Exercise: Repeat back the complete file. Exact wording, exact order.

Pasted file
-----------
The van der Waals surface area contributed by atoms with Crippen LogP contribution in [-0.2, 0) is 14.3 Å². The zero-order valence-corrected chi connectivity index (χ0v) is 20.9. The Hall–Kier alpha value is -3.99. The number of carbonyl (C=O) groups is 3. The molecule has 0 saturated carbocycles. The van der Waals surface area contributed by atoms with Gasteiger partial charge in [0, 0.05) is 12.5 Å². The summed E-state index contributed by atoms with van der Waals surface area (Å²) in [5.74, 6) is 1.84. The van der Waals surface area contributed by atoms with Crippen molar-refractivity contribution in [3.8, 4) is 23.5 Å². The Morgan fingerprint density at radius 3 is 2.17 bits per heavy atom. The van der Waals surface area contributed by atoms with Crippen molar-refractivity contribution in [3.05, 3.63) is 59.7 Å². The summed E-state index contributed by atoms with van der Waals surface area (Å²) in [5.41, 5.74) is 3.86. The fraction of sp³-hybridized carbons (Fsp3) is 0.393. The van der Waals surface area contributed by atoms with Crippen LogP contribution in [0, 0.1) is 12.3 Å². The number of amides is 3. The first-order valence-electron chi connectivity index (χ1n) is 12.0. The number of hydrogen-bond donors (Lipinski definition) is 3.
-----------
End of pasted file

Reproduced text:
The van der Waals surface area contributed by atoms with Crippen LogP contribution in [-0.2, 0) is 14.3 Å². The zero-order valence-corrected chi connectivity index (χ0v) is 20.9. The Hall–Kier alpha value is -3.99. The number of carbonyl (C=O) groups is 3. The molecule has 0 saturated carbocycles. The van der Waals surface area contributed by atoms with Gasteiger partial charge in [0, 0.05) is 12.5 Å². The summed E-state index contributed by atoms with van der Waals surface area (Å²) in [5.74, 6) is 1.84. The van der Waals surface area contributed by atoms with Crippen molar-refractivity contribution in [3.8, 4) is 23.5 Å². The Morgan fingerprint density at radius 3 is 2.17 bits per heavy atom. The van der Waals surface area contributed by atoms with Crippen molar-refractivity contribution in [3.05, 3.63) is 59.7 Å². The summed E-state index contributed by atoms with van der Waals surface area (Å²) in [5.41, 5.74) is 3.86. The fraction of sp³-hybridized carbons (Fsp3) is 0.393. The van der Waals surface area contributed by atoms with Crippen LogP contribution in [0, 0.1) is 12.3 Å². The number of amides is 3. The first-order valence-electron chi connectivity index (χ1n) is 12.0. The number of hydrogen-bond donors (Lipinski definition) is 3.